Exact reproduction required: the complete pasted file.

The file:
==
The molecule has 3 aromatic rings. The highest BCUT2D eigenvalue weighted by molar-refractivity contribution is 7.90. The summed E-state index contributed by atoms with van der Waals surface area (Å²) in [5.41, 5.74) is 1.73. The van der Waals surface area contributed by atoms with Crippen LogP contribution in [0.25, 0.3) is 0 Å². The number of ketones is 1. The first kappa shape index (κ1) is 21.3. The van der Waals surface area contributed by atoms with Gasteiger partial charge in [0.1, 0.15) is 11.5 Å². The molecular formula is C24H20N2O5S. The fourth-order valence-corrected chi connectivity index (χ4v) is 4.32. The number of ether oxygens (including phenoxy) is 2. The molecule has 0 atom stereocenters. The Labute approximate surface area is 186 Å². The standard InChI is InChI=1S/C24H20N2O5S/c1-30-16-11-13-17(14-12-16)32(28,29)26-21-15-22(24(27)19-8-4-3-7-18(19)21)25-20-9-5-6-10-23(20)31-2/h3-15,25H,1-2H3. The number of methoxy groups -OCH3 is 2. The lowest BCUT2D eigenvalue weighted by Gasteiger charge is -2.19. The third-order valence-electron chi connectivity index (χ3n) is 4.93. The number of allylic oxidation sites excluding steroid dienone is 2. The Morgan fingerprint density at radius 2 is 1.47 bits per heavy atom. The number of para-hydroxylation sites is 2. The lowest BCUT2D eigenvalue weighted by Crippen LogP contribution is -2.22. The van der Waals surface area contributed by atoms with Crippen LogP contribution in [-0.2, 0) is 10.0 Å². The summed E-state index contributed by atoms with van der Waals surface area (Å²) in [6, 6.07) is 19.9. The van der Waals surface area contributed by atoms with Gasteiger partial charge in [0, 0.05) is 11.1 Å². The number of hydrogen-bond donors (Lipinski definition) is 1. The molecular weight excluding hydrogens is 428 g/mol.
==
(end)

The molecule has 3 aromatic rings. The highest BCUT2D eigenvalue weighted by molar-refractivity contribution is 7.90. The summed E-state index contributed by atoms with van der Waals surface area (Å²) in [5.41, 5.74) is 1.73. The van der Waals surface area contributed by atoms with Crippen LogP contribution in [0.25, 0.3) is 0 Å². The number of ketones is 1. The first kappa shape index (κ1) is 21.3. The van der Waals surface area contributed by atoms with Gasteiger partial charge in [0.1, 0.15) is 11.5 Å². The molecular formula is C24H20N2O5S. The fourth-order valence-corrected chi connectivity index (χ4v) is 4.32. The number of ether oxygens (including phenoxy) is 2. The molecule has 0 atom stereocenters. The Labute approximate surface area is 186 Å². The standard InChI is InChI=1S/C24H20N2O5S/c1-30-16-11-13-17(14-12-16)32(28,29)26-21-15-22(24(27)19-8-4-3-7-18(19)21)25-20-9-5-6-10-23(20)31-2/h3-15,25H,1-2H3. The number of methoxy groups -OCH3 is 2. The lowest BCUT2D eigenvalue weighted by Gasteiger charge is -2.19. The third-order valence-electron chi connectivity index (χ3n) is 4.93. The number of allylic oxidation sites excluding steroid dienone is 2. The Morgan fingerprint density at radius 2 is 1.47 bits per heavy atom. The number of para-hydroxylation sites is 2. The lowest BCUT2D eigenvalue weighted by Crippen LogP contribution is -2.22. The van der Waals surface area contributed by atoms with Crippen LogP contribution in [-0.2, 0) is 10.0 Å². The summed E-state index contributed by atoms with van der Waals surface area (Å²) in [6, 6.07) is 19.9. The van der Waals surface area contributed by atoms with Gasteiger partial charge in [0, 0.05) is 11.1 Å². The number of hydrogen-bond donors (Lipinski definition) is 1. The molecular weight excluding hydrogens is 428 g/mol.